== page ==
Which parts in particular should be removed or improved? Thank you for your help. A.s.jones (talk) 17:57, 10 December 2016 (UTC)

@A.s.jones: I have posted information about the article on Talk:Kash Shaikh. The excessive use of buzzwords and heavily promotional language strongly suggests that you may have a conflict of interest. Worse, much of the content you added (such as, but not limited to, birthdays) was not supported by any source, suggesting that you have direct knowledge of Shaikh. If you are affiliated with Shaikh, you need to read about that here: Wikipedia:Conflict of interest. If you are being compensated for editing the article you are required to disclose that. Review Wikipedia:Paid-contribution disclosure, as this is a policy with legal considerations. This is not optional. Please respond confirming that you have read this. Thank you. Grayfell (talk) 23:23, 10 December 2016 (UTC)

Hello and thank you for your note. I have no affiliation with Mr. Shaikh or his company besomebody. I downloaded the app a year ago and love the concept. I also have been following the movement during that time. I am not paid in anyway nor would I ever seek to be. I'm new to Wikipedia, but I'm very familiar with the rules and guidelines. I understand you're doing your part as a community leader, but I must say I am shocked by the unsubstantiated assumptions you've made. I was excited to contribute to the community and spent a significant amount of time researching everything prior to publishing. I used credible sources, including the actual organizations that gave awards ("ie Brandweek") and media (USA Today). I did not use any sites directly affiliated with Shaikh or his company. Moreover, I studied other biographies of living persons on Wikipedia to emulate the style and format of "proper articles" such as Gary Vaynerchuk, Kathryn Minshew, SaulPaul, Mark Zuckerberg, etc. I believe much of what was removed from my contribution was unnecessary, however I will look at the sources again and make the appropriate edits. Thank youA.s.jones (talk) 23:50, 13 December 2016 (UTC)

@A.s.jones: Thank you for responding. I don't agree that my assumptions were unsubstantiated, since you included content such as his high school and birthdate which were not supported by sources. I think it's obvious why this indicates a conflict of interest. COI editing is a problem on Wikipedia, and spam damages the project and undermines efforts of impartial editors, so it's not something I take lightly.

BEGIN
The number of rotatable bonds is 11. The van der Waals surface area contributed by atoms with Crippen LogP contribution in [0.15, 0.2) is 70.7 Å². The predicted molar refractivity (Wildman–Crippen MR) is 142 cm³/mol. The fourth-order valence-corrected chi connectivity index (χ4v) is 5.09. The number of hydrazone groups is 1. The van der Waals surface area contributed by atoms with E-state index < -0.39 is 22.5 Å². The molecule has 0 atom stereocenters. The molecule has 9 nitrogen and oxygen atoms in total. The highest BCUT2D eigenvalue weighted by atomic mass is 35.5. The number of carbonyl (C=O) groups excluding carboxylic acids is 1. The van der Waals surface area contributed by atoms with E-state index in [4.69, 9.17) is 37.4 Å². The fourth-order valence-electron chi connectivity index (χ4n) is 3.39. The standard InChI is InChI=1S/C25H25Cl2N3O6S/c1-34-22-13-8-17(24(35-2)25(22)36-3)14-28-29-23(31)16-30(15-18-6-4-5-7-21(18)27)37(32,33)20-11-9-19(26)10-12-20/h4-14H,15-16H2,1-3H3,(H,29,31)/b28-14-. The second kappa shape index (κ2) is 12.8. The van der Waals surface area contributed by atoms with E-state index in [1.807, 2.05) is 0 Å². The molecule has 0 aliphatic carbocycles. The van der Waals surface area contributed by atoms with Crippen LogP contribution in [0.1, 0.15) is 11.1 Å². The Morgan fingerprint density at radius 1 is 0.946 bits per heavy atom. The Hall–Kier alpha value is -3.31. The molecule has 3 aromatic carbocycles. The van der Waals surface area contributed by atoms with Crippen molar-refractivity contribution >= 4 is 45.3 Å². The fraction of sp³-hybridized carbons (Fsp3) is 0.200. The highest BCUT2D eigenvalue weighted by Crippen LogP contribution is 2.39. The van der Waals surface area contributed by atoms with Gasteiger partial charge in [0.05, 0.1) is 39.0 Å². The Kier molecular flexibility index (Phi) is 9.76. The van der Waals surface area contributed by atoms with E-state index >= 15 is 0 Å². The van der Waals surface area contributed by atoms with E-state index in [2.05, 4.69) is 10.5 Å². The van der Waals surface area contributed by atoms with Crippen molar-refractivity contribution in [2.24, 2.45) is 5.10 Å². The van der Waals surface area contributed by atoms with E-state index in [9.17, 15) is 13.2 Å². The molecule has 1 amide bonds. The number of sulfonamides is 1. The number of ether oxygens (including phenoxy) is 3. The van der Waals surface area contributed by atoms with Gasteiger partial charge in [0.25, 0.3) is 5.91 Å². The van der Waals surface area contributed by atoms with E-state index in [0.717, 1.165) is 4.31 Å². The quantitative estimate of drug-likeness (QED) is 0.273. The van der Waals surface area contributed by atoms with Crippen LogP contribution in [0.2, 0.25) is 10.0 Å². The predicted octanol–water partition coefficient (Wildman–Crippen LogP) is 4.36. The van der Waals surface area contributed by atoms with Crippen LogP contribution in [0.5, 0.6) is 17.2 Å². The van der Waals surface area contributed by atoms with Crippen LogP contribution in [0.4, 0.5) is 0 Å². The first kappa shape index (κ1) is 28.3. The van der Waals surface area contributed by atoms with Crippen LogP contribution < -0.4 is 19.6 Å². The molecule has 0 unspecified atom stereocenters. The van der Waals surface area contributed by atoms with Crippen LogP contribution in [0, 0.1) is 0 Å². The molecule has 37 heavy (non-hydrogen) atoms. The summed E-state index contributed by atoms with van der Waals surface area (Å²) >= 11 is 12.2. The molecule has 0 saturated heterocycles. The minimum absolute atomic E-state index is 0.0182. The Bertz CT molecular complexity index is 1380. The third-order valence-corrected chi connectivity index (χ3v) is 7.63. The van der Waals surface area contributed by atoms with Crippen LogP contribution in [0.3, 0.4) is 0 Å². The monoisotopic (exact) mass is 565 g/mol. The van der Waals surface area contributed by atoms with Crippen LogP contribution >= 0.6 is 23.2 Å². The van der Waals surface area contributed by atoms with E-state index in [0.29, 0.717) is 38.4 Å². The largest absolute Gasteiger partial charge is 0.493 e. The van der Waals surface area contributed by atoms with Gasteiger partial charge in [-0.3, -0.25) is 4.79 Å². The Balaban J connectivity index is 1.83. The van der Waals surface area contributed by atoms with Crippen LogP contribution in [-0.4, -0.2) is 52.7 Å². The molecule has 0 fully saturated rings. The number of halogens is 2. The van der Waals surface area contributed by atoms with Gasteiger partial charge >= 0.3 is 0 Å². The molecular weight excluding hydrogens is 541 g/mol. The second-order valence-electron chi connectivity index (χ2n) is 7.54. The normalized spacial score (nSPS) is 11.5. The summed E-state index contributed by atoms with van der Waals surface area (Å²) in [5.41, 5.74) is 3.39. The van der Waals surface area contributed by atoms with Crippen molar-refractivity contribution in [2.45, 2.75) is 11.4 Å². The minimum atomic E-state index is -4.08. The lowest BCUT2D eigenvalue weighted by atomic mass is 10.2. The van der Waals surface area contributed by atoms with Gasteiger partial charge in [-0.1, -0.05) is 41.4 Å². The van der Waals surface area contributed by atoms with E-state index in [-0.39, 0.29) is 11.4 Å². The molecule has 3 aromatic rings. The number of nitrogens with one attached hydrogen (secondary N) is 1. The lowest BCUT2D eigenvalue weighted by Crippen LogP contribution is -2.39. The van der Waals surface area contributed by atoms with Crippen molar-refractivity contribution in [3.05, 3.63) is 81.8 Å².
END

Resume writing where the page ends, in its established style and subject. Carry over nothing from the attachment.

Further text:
Please note that two of the four articles you cite as examples have banners across the top mentioning the serious problems they have. Actually, I just added one to SaulPaul also, as it also has many problems. It's frustrating, but Wikipedia doesn't go by precedent, and the huge number of articles here means there is plenty of junk that slips through the cracks. Awards specifically are frequently abused on Wikipedia. The rule of thumb is that WP:SECONDARY sources should be used for non-notable awards, and such sources should clearly explain why the award is encyclopedically significant. The organization that gives an award is not independent of that award, so this is needed distinguish significant accomplishments from fancy acrylic paperweights. Grayfell (talk) 00:08, 14 December 2016 (UTC)

Actually, his birthdate is available on his public Facebook profile page, I had seen other articles reference birthdates in this way. I know now not to use those as precedent. Also, in one of the references you removed from a newspaper it referenced Shaikh as a Klein High School grad, also publicly available on his profile page. I appreciate this feedback and understand your concerns. It's cool how passionate you are about protecting the integrity of Wikipedia. I want to do that as well. I will be making some additional changes and then I will let you know. I would appreciate you letting me know if the edits/updates I make are in line with Wikipedia's ethos. I won't use other articles anymore as references." A.s.jones (talk) 20:39, 14 December 2016 (UTC)


Nuvola apps edu languages.svg
Hello, Grayfell. You have new messages at Jtrrs0's talk page.
Message added 15:19, 12 December 2016 (UTC). You can remove this notice at any time by removing the {{Talkback}} or {{Tb}} template.

Jtrrs0 (talk) 15:19, 12 December 2016 (UTC)

Chris Hayes journalist[edit]

Hi there, your comment about reverting my edit was "see talk," but I saw no discussion there, other than the one I posted tonight. Amywestervelt (talk) 05:35, 17 December 2016 (UTC)

@Amywestervelt: Hello. It took me a couple of minutes to type a response. Check again, please. Grayfell (talk) 05:40, 17 December 2016 (UTC)